fri 22/03/2019

theartsdesk on Vinyl 46: Christmas 2018 Special with Kate Bush, Depeche Mode, The Rolling Stones, Lulu and more | reviews, news & interviews

theartsdesk on Vinyl 46: Christmas 2018 Special with Kate Bush, Depeche Mode, The Rolling Stones, Lulu and more

theartsdesk on Vinyl 46: Christmas 2018 Special with Kate Bush, Depeche Mode, The Rolling Stones, Lulu and more

The season's best with the most extensive monthly record reviews of all

Rockin' around the Christmas tree

The time of giving is here and what better presents than great slabs of lovely vinyl; sounds that bring joy to all. Our last theartsdesk on Vinyl of the year is packed with boxsets and reissues as well as a couple of seasonal bits. From a Shrek picture-disc to Kate Bush's entire back catalogue to Los Angeles’ latest alt-tronica, there are more music flavours here than even Santa can claim (having been to his crib, we can assure Santa’s vinyl collection is pretty limited, with the exception of a wall of Doom Metal). So, theartsdesk on Vinyl wishes you a top 2019 and every good thing for the Yuletide bit, whether that’s a mad rave-up or absenting yourself from the spending frenzy completely. For now, though, on with the music…

VINYL OF THE MONTH

Various IT’S BRIIIIIIXMAAAAAAS!: The Brixton Hill All-Stars (Brixton Hillbilly)

brix“Considering this is becoming one of the richest boroughs in the world,” says Stephen Gilchrist, owner of Brixton Hill Studios, “it’s very upsetting to think that we still need soup kitchens and food banks.” Drip-down capitalism works, right, kids!? Merry Christmas, one and all! So what does Gilchrist do? He gathers six London bands together for this six track 10” on white vinyl to raise funds for the Brixton Soup Kitchen, which has been looking out for the homeless and less fortunate for the last six years. So there’s one solid reason to buy it. Six other ones are the tunes. Black Midi & Jerskin Fendrix combine to give us a thoughtful Tindersticks-become-Jesus & Mary Chain piece called “Ice Cream”, Alessi’s Ark, possibly the best-known artist here, contributes a sweet singer-songwriter number, “Winter’s Grace”, Ham Legion bring on the jingle in a Doctor and the Medics-meets-Wizzard affair called “We’d Better Start Dinner”, Bad Parents’ “Christmas Present” may be my favourite, coming on sweetly broken, like Nikki Sudden, Scud FM’s “Christmas Crime” imagines what would happen if Jona Lewie had done a seasonal song with psychedelic rockers Bevis Frond and, finally, Gilchrist’s own Hot Sauce Pony close proceedings with the contemplative downtempo prog-blues shuffle of “Christmas in Prison”. So go buy it. Or just give some money and comfort to someone who needs them.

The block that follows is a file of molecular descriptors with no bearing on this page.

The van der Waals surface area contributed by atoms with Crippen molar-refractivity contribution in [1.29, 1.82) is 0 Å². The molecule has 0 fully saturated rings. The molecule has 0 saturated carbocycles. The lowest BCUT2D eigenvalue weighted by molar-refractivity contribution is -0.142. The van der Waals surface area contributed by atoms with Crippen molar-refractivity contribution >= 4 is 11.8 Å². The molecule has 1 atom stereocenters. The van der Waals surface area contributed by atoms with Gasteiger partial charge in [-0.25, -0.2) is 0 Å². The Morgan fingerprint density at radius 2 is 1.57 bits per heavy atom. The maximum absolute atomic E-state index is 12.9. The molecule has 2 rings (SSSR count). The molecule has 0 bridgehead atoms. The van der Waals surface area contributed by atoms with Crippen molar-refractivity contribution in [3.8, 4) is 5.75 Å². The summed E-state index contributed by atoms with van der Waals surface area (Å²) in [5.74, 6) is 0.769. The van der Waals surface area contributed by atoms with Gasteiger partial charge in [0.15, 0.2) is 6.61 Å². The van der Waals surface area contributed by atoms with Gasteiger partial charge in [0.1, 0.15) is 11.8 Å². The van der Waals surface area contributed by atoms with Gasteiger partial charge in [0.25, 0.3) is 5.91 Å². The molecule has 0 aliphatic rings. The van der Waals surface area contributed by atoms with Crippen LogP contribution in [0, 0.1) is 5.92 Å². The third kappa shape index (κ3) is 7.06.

Cypress Hill Elephants on Acid (BMG)

cypressI don’t subscribe to the music journo adage that saying an artist sounds like such-and-such a band/music “on [insert drug name here]” is lazy. It’s just shorthand. I’d do it all the time if it wasn’t so frowned upon. On which note, full marks for the title, Cypress Hill. It raises a smile where, say, A Head Full of Dreams does not. Happily the music is as sturdy. DJ Muggs’ production has a gritty psychedelic gothic, the whole tinted with sounds from the Indian sub-continent, and MC’s B-Real and Sen Dog coming on wired up and sparring. Arriving on gatefold over two discs, pressed loud and full, in art/info inner sleeves, this is the sound of a band on fine original form, not one that’s 30 years into their career. A case in point: you’d have thought rapping about weed might have started to bore them by now but, no, “Oh Na Na” may not be as raw hip hop as “Hits From the Bong”, but it’s as contagious and entertaining as anything they’ve ever done.

The Rolling Stones Voodoo Lounge Uncut (Universal)

stonesThe early Nineties were a period when, after a 1980s filled with backbiting and in-group catfights, the Stones came together to consolidate their myth around a series of patchy albums and gigantic, massively profitable global tours. They were already part of the past but it was their time to proclaim themselves giants of an era. 1994’s original Voodoo Lounge album was part of the process, its overall sound looking back to their glory years. With Voodoo Lounge Uncut, then, you might expect one of those album-plus offcuts-packages, but this is not that. Instead it’s a faithfully rendered three record set on red vinyl capturing their filmed concert at Miami's Joe Robbie Stadium (now The Hard Rock Stadium!) which was initially broadcast on cable TV in the days when that seemed cutting edge. A video and DVD were later released but this is the first time the whole thing’s been available, including ten extra cuts ranging from the then-newish “Sparks Will Fly” to the Keith Richards classic “Dead Flowers”. Arriving in gatefold on lively photo-filled inner sleeves, it’s a package that emanates both professionalism and showbiz (an introduction by Whoopi Goldberg and appearances by Sheryl Crow, Robert Cray and Bo Diddley - the latter on a rockin’n’rollin “Who Do You Love”), but also some of the greatest songs in the popular music canon delivered with gusto.